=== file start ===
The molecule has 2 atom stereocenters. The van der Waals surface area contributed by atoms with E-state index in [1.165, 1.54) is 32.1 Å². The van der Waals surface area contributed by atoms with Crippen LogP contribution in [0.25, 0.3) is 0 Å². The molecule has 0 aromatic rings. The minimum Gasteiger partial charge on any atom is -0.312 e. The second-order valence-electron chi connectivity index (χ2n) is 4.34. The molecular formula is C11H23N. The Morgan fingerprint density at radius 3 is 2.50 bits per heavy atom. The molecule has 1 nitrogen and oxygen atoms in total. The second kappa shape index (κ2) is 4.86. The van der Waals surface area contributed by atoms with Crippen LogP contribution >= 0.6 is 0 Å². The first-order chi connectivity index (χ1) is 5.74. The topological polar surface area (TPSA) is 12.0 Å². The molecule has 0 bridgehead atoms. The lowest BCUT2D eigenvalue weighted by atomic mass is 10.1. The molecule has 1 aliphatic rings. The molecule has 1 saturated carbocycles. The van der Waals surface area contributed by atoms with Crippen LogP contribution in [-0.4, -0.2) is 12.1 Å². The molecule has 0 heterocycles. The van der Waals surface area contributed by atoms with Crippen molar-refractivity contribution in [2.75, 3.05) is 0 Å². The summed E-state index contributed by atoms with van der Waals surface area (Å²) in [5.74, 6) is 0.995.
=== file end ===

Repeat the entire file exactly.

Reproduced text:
The molecule has 2 atom stereocenters. The van der Waals surface area contributed by atoms with E-state index in [1.165, 1.54) is 32.1 Å². The van der Waals surface area contributed by atoms with Crippen LogP contribution in [0.25, 0.3) is 0 Å². The molecule has 0 aromatic rings. The minimum Gasteiger partial charge on any atom is -0.312 e. The second-order valence-electron chi connectivity index (χ2n) is 4.34. The molecular formula is C11H23N. The Morgan fingerprint density at radius 3 is 2.50 bits per heavy atom. The molecule has 1 nitrogen and oxygen atoms in total. The second kappa shape index (κ2) is 4.86. The van der Waals surface area contributed by atoms with Crippen LogP contribution >= 0.6 is 0 Å². The first-order chi connectivity index (χ1) is 5.74. The topological polar surface area (TPSA) is 12.0 Å². The molecule has 0 bridgehead atoms. The lowest BCUT2D eigenvalue weighted by atomic mass is 10.1. The molecule has 1 aliphatic rings. The molecule has 1 saturated carbocycles. The van der Waals surface area contributed by atoms with Crippen LogP contribution in [-0.4, -0.2) is 12.1 Å². The molecule has 0 heterocycles. The van der Waals surface area contributed by atoms with Crippen molar-refractivity contribution in [2.75, 3.05) is 0 Å². The summed E-state index contributed by atoms with van der Waals surface area (Å²) in [5.74, 6) is 0.995.